All children who fall on the autism spectrum learn differently and have varying needs when it comes to how they process information. Some children need a very particular learning environment in order to feel safe, while others need a specific order to their day to be able to focus. Some kids are nonverbal and require signals and picture cards, while others speak very well but have trouble finding the right words to express themselves.
Whatever your child’s needs are, it’s important to address them in their lesson plan  and understand that many children on the autism spectrum require repetition and order to understand a concept. Of course, you’ll need to cater the lesson plan to your child’s specific needs, but there are some basic ideas below that will help you get started.
Here’s how to engage your child with a daily lesson plan that will help stimulate their creativity, critical thinking, and communication skills.
Fine motor skills
Many children on the autism spectrum have trouble grasping a pencil or manipulating small objects such as buttons and zippers. You can have your child practice these skills by creating a DIY motor skills board with fabric, buttons, zippers, knobs, flaps, and cardboard. Or, have him hold a large pencil and trace the letters of the alphabet, which you can provide in black marker on a piece of paper.
Expression through art
Art is a great way to allow your child to express himself  in ways he may not be able to with words or motions. Show him colorful works by artists like Van Gogh and Matisse and encourage him to re-create one (or, depending on your child’s age, you can find coloring pages online that mimic famous works such as “Starry Night”).
Using colorful building blocks, have your child sort all the same colors into piles on a table. Encourage him to talk about the colors, naming them as he goes, and have him give you examples of things that might be the same color as the blocks (yellow bananas, red apples, etc.).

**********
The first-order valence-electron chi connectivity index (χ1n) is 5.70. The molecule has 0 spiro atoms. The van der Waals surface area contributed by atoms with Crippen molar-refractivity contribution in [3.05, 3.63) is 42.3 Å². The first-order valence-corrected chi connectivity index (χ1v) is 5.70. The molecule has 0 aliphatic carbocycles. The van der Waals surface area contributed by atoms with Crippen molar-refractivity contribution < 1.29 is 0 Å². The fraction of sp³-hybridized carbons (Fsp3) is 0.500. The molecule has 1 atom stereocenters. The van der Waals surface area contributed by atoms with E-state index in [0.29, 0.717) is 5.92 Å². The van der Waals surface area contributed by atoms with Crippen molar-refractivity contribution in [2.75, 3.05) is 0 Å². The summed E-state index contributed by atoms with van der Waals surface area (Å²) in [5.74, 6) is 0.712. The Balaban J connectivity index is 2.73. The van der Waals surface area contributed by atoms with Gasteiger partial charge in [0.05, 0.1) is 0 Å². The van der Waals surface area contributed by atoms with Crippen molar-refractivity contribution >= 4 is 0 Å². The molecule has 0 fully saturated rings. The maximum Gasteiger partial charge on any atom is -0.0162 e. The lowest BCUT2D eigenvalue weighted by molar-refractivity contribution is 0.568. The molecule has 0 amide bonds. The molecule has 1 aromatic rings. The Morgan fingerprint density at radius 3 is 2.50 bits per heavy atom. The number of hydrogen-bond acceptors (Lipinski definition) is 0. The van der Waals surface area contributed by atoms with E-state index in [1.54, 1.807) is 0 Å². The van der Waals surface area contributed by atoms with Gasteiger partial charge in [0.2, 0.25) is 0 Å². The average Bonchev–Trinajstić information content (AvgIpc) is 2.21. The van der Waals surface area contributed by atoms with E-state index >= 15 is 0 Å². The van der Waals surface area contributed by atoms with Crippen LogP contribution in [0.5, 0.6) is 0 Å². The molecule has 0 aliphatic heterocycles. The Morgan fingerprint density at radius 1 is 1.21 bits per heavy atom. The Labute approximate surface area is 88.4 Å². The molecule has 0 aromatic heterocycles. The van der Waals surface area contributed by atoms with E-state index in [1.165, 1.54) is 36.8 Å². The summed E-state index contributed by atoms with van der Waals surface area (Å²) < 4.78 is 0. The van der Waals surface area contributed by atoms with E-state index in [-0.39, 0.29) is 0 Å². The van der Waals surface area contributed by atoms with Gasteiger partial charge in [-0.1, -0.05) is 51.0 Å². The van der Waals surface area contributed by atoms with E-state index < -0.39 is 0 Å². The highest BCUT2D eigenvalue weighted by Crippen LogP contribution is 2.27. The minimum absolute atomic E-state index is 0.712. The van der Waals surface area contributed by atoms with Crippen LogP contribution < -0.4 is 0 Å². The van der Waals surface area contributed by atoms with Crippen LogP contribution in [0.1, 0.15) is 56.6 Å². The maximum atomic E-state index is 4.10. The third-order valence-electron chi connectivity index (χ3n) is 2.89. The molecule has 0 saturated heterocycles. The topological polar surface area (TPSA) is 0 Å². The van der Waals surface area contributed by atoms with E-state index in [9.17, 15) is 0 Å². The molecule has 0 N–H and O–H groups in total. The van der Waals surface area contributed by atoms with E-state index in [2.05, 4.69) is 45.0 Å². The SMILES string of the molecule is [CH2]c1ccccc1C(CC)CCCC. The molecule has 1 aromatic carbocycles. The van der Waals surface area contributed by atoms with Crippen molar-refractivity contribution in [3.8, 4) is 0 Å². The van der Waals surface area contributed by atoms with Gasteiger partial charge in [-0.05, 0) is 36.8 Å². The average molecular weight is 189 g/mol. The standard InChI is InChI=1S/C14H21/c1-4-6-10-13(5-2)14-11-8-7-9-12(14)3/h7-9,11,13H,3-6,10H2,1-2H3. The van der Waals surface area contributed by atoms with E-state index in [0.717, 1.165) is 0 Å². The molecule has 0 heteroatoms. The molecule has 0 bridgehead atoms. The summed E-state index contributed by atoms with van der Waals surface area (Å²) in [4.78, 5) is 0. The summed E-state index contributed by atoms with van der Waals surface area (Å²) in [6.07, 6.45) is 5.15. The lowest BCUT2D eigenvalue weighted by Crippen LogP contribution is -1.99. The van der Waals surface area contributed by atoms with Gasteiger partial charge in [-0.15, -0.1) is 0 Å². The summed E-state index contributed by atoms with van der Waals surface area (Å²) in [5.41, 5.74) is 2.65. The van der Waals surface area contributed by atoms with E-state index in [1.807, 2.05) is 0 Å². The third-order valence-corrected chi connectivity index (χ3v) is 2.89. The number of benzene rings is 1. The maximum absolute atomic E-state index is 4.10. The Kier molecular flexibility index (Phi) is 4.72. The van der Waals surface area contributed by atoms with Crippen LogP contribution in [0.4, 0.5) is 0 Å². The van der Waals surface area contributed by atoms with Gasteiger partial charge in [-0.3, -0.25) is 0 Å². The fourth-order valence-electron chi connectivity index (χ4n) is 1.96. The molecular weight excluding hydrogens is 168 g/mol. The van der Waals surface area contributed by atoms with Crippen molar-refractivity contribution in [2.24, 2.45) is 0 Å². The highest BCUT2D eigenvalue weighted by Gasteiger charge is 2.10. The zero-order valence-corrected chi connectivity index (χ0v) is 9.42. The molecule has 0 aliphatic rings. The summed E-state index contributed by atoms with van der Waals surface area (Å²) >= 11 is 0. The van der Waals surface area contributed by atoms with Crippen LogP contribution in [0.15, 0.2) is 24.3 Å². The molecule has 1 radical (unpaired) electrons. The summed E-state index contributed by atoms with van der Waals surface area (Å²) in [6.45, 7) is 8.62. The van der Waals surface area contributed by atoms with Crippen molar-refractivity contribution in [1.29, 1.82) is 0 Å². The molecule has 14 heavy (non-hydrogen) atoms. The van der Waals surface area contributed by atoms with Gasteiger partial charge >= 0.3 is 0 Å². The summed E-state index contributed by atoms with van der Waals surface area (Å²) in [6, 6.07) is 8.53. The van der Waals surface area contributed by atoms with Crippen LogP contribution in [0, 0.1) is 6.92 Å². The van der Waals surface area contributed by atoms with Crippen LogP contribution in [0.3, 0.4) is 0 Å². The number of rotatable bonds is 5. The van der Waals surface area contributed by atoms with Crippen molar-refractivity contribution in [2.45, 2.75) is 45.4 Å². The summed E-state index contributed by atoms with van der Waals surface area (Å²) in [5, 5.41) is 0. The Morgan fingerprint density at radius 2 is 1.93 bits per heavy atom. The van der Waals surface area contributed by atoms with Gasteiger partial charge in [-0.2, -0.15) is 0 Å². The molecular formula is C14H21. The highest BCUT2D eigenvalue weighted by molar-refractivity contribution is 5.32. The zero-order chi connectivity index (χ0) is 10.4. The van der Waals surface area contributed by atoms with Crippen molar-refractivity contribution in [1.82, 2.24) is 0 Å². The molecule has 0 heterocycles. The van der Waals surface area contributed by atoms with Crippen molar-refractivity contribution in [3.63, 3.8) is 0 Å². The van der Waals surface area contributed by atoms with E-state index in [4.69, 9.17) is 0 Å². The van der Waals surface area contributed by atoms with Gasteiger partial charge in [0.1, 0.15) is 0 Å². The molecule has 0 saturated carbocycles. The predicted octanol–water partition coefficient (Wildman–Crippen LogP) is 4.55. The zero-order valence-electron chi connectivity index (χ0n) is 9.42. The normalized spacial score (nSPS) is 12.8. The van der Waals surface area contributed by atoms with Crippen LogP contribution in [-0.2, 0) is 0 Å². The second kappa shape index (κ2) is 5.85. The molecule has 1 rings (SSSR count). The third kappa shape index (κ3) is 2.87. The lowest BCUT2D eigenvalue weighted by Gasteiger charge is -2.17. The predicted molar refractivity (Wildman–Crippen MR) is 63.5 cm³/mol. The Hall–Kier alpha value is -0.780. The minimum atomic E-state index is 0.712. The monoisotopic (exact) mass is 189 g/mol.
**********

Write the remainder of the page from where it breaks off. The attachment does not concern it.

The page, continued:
Build a house
Using construction paper shapes, have your child “build a house”  on a separate piece of paper, using a triangle for the roof or rectangles for the windows. Let him place the shapes himself and ask him questions about what each one represents.
Using printables, show your child various types of vehicles: cars, garbage trucks, bulldozers, planes, etc. Have him move the vehicles across a table either slowly or quickly, depending on how they move in real life. Encourage him to make the noises they make while he moves them and talk about whether they are found on land, in water, or in the air.
Having a strong daily lesson plan can make a huge difference in your child’s development. Of course, these are only a few suggestions, but they serve as a great start for parents seeking lesson plans and activity ideas for their children on the autism spectrum.
Jenny Wise is passionate about giving her children the best education possible, and by doing so from home. She has set up specialhomeeducator.com in order to help other parents.
- Lesson Planning in the Autism Classroom: How to Make it a Success. In: Autism Classroom Resources [Internet]. 4 Sep 2016 [cited 27 Feb 2017]. Available: http://www.autismclassroomresources.com/lesson-planning-autism-classroom/
- Educating Autism – Art and Creativity to Engage an Autistic Child in the Classroom | The Art of Autism [Internet]. [cited 27 Feb 2017]. Available: http://the-art-of-autism.com/educating-autism-art-and-creativity-to-engage-an-autistic-child-in-the-classroom/
- Blogger RG. The Educator’s Guide to Real Estate Lesson Plans – @RedfinRedfin Real-Time. In: Redfin Real-Time [Internet]. 8 Aug 2015 [cited 27 Feb 2017]. Available: https://www.redfin.com/blog/2015/08/the-educators-guide-to-real-estate-lesson-plans.html